Minks are 'major threat to fish stocks' in Limerick

 The animal 'kills for the sake of killing'

Donal O'Regan

Reporter:

Donal O'Regan

Minks are 'major threat to fish stocks' in Limerick

Anglers have seen evidence of fish killed by mink

A COUNCILLOR has called for gun and hunting clubs to be utilised in reducing the mink population in County Limerick.

Cllr Bill O’Donnell raised his concerns about the member of the weasel family at a Cappamore-Kimallock municipal district meeting.

“They need to be trapped and humanely dispatched,” said Cllr O’Donnell.

When contacted by the Leader after the meeting, Eamon O’Riordan,  chairman of Kilmallock/Kilfinane Anglers Association, said minks are playing a major part in the “decimation of fish stocks in rivers”.

“It is very serious. It is more serious than people realise. Numbers are growing and growing – they have no natural predators, that is the biggest problem,” said Eamon. 

While he describes them as “secretive” animals he says you will see them along the banks of rivers and tributaries throughout the county.

“They are clever. I would see them often enough when I would be fishing up along the river. You see them scurrying along the bank,” he said.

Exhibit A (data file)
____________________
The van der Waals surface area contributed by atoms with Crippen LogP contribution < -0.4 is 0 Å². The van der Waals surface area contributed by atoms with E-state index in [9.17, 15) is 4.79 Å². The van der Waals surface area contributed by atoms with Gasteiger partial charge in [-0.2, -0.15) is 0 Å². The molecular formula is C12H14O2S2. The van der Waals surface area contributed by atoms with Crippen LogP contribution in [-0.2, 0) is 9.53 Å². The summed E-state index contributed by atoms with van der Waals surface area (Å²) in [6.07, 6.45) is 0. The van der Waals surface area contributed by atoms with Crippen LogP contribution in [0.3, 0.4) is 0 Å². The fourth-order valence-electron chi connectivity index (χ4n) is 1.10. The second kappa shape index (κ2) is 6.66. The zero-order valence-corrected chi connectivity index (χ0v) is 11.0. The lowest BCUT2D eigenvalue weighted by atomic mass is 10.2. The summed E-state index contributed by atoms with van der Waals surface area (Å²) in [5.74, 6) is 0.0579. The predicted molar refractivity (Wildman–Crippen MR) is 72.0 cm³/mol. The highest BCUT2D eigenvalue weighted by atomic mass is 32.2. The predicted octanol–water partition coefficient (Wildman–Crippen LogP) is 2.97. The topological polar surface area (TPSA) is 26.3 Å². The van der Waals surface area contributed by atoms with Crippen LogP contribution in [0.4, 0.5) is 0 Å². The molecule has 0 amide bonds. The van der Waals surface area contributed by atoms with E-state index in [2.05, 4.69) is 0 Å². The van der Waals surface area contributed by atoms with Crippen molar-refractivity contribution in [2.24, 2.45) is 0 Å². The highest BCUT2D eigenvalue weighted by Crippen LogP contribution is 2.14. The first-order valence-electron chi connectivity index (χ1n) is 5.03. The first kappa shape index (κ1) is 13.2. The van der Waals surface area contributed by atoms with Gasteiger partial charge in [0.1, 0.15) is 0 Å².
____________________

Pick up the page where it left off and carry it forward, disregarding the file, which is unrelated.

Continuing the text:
Eamon says minks kill anything they can. 

“They kill for the sake of killing – for the fun of it. It isn’t that they kill fish and eat them – they will kill them and leave them there. I have seen quite a lot of evidence of fish they have killed and they left on the bank afterwards.

“It isn’t just salmon and trout, they would take anything - ducks, pheasants, any of the wild fowl that are on the river,” said Eamon, who stresses that he has no problem with otters in the rivers.

“They are native, the minks are not native – they have been introduced and have no enemies so they are multiplying and multiplying. They can travel long distances and come up along tributaries. I would see them as being a major threat to fish stocks. They are having a very bad effect on rivers,” he said.

The species found in Ireland is the American mink. They are usually escapees from mink farms which were established in Ireland in the 1950s.

When the price of fur crashed there wasn’t much demand for mink. In general, they are about 18 to 24 inches in length, including its bushy 5 to 7 inch tail and weigh 1 1/2 to 3 lbs, according to Wildlife Management Services.

As an example of their density, one angler counted 11 minks in a Kilmallock town section of the river Loobagh and another spotted 13 in a stretch located about half a mile outside the town. They can have upto 10 offspring.

“This shows how quickly they can populate an area. A farmer further downstream recently saw an adult mallard duck taken down and drowned by a mink,” said Eamon. 

Anne Goggin, senior executive engineer in the council’s environment section, said it is a huge concern for anglers.

“I became aware of it as an issue through dealings with anglers and rivers trusts. Minks don’t have any natural predators in this country so they are thriving and numbers are increasing.

“They are very aggressive animals. They do huge damage to birds and fish,” said Anne.